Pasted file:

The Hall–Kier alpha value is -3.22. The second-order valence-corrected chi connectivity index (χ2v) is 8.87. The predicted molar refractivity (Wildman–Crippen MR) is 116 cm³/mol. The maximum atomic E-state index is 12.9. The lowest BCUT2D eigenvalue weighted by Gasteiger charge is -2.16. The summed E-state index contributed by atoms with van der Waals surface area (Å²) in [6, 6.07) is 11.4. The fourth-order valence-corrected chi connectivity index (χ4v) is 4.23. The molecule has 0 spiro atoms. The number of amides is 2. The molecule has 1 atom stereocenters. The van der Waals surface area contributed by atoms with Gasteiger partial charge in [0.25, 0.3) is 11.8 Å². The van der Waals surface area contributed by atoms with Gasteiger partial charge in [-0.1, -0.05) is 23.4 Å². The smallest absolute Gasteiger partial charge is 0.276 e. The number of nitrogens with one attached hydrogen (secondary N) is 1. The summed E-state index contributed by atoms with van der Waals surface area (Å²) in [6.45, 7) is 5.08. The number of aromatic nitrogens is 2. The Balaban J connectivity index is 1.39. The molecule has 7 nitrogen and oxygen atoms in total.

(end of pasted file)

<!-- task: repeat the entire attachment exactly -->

The Hall–Kier alpha value is -3.22. The second-order valence-corrected chi connectivity index (χ2v) is 8.87. The predicted molar refractivity (Wildman–Crippen MR) is 116 cm³/mol. The maximum atomic E-state index is 12.9. The lowest BCUT2D eigenvalue weighted by Gasteiger charge is -2.16. The summed E-state index contributed by atoms with van der Waals surface area (Å²) in [6, 6.07) is 11.4. The fourth-order valence-corrected chi connectivity index (χ4v) is 4.23. The molecule has 0 spiro atoms. The number of amides is 2. The molecule has 1 atom stereocenters. The van der Waals surface area contributed by atoms with Gasteiger partial charge in [0.25, 0.3) is 11.8 Å². The van der Waals surface area contributed by atoms with Gasteiger partial charge in [-0.1, -0.05) is 23.4 Å². The smallest absolute Gasteiger partial charge is 0.276 e. The number of nitrogens with one attached hydrogen (secondary N) is 1. The summed E-state index contributed by atoms with van der Waals surface area (Å²) in [6.45, 7) is 5.08. The number of aromatic nitrogens is 2. The Balaban J connectivity index is 1.39. The molecule has 7 nitrogen and oxygen atoms in total.